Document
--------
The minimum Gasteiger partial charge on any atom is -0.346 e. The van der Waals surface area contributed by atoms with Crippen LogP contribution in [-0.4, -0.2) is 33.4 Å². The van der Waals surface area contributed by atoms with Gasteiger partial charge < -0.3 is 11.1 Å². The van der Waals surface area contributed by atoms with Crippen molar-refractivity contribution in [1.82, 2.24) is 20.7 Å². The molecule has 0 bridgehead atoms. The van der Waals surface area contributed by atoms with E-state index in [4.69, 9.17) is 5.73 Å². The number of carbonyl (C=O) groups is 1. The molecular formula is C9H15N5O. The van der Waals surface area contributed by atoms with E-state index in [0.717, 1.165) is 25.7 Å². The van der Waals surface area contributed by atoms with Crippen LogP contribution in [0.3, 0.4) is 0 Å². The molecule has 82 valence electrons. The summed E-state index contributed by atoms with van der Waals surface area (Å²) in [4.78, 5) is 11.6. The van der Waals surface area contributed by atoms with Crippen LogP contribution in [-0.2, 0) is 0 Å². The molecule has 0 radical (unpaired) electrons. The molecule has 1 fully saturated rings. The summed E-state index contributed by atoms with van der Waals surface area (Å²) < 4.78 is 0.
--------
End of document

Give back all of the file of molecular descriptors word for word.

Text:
The minimum Gasteiger partial charge on any atom is -0.346 e. The van der Waals surface area contributed by atoms with Crippen LogP contribution in [-0.4, -0.2) is 33.4 Å². The van der Waals surface area contributed by atoms with Gasteiger partial charge < -0.3 is 11.1 Å². The van der Waals surface area contributed by atoms with Crippen molar-refractivity contribution in [1.82, 2.24) is 20.7 Å². The molecule has 0 bridgehead atoms. The van der Waals surface area contributed by atoms with E-state index in [4.69, 9.17) is 5.73 Å². The number of carbonyl (C=O) groups is 1. The molecular formula is C9H15N5O. The van der Waals surface area contributed by atoms with E-state index in [0.717, 1.165) is 25.7 Å². The van der Waals surface area contributed by atoms with Crippen LogP contribution in [0.3, 0.4) is 0 Å². The molecule has 82 valence electrons. The summed E-state index contributed by atoms with van der Waals surface area (Å²) in [4.78, 5) is 11.6. The van der Waals surface area contributed by atoms with Crippen LogP contribution in [-0.2, 0) is 0 Å². The molecule has 0 radical (unpaired) electrons. The molecule has 1 fully saturated rings. The summed E-state index contributed by atoms with van der Waals surface area (Å²) < 4.78 is 0.